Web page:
PORTLAND, Ore. -- It was an exciting moment for people at the Multnomah County Elections Building, when two shiny new plaques were unveiled. They honor Abigail Scott Duniway and Esther Pohl Lovejoy. The building is now named for two women who fought to give women in Oregon the right to vote.
Twelve-year-old Molly Ruff, who is also girl scout, was beside her herself.
“She just wasn't a quitter and she's so inspiring to me,” said Ruff.
The two women are inspiring to many, including former governor Barbara Roberts. She was the first woman to become the governor of Oregon. She said too often buildings are named after men.
“I was inspired by the incredible fortitude of these women who just fought, and fought, and fought and would not give up until women got the right to vote,” said Roberts.
Commissioner Loretta Smith brought up the idea to rename the building last fall.
“We must remember that their accomplishments are our accomplishments,” said Smith.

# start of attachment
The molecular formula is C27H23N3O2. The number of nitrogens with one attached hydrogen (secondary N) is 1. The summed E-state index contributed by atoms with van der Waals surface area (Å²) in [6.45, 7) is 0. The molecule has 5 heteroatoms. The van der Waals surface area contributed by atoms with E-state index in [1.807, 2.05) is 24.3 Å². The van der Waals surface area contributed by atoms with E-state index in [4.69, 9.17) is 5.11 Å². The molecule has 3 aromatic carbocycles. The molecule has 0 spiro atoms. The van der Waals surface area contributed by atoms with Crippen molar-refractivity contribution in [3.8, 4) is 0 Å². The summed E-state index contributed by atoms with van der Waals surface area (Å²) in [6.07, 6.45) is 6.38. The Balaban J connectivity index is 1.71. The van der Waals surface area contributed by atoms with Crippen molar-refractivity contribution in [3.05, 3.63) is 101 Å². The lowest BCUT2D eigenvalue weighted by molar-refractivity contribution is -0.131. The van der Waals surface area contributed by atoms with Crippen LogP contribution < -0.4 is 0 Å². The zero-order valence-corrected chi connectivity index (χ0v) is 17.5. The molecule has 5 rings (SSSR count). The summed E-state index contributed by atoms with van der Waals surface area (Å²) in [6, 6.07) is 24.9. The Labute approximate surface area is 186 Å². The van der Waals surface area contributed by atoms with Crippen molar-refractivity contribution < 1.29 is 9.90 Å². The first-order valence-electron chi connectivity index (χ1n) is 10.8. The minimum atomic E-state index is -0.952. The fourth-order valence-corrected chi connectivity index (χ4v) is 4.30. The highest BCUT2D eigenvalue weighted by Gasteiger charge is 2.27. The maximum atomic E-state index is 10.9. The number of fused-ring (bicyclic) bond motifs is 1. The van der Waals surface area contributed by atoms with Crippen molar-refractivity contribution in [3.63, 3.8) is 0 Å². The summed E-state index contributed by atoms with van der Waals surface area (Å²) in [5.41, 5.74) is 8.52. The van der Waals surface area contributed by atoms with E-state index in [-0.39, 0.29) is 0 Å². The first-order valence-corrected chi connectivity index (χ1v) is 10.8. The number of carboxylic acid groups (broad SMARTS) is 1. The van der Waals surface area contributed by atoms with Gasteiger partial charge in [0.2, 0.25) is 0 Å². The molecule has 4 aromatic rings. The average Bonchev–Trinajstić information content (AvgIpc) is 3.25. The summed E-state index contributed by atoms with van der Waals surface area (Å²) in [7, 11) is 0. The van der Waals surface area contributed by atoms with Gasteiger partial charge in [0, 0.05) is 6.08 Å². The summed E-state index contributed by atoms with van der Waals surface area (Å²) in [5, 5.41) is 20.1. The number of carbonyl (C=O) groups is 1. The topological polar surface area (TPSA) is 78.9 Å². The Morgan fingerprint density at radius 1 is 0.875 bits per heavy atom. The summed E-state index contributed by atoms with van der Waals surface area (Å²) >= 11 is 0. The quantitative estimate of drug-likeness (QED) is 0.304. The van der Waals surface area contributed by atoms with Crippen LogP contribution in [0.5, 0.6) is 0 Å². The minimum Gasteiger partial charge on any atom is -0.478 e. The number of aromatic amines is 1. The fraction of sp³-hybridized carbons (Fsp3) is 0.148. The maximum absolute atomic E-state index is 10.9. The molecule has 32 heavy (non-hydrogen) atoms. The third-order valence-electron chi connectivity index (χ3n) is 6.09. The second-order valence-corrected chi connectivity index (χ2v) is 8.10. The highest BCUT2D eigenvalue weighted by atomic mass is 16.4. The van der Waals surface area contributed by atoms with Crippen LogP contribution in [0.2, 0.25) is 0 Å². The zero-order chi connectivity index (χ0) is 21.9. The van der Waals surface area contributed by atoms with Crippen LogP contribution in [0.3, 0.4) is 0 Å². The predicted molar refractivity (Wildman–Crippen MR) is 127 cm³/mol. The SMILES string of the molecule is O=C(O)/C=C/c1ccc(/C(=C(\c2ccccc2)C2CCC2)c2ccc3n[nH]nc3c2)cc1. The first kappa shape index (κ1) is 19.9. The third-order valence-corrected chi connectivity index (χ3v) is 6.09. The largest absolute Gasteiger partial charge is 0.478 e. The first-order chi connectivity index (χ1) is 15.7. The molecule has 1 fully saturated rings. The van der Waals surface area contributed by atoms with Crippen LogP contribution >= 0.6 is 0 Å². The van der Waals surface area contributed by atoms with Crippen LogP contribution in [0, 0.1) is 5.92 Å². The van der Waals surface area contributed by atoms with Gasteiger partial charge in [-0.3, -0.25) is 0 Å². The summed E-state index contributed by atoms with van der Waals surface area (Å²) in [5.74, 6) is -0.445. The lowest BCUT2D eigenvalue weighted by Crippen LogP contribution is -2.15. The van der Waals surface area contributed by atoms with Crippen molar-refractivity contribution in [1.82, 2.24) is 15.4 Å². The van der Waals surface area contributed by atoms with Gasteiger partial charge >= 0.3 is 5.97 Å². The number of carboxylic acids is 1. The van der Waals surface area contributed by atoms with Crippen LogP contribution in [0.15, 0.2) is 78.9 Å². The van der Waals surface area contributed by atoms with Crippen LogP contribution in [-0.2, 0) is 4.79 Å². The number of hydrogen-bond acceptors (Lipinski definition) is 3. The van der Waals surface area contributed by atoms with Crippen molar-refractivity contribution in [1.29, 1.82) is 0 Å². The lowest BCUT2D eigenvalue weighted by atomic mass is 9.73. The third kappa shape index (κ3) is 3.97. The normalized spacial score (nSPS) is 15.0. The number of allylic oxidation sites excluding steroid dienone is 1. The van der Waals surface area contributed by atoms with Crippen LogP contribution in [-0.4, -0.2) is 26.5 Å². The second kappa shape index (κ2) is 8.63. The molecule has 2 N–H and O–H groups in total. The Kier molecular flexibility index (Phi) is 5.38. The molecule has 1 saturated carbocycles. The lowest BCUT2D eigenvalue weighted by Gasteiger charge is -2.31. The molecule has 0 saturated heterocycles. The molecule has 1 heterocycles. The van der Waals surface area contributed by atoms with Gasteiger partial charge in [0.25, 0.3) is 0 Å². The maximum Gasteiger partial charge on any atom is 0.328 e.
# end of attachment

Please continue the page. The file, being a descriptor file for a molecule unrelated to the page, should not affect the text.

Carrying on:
On this International Women's Day, celebrations weren't limited to the elections office. Some women chose to take part in the national movement, 'A Day Without a Woman.' Some women skipped work, limited spending to charities and woman-owned businesses, and spent time enjoying the outdoors.
“When you stand up for the rights of women you stand up for the rights of everybody,” said Edie Gillis, who showed up for a planned hike in celebration of International Women’s Day and in solidarity with ‘A Day Without a Woman.’
Back at the elections building, little Ruff was more inspired than ever. She wants to become a National Geographic photographer when she grows up and she wants to travel to places in the world that need examples of strong women like Duniway and Lovejoy.
“I want to be like one of those strong powerful women,” Ruff said.
Ruff was part of the group that tried to get the Tilikum Bridge named after Duniway. She said today made up for their efforts.
The fight to give women the right to vote in Oregon started in 1871.
In 1912, most women in Oregon gained the right to vote. Then eight years later, all women won that right.
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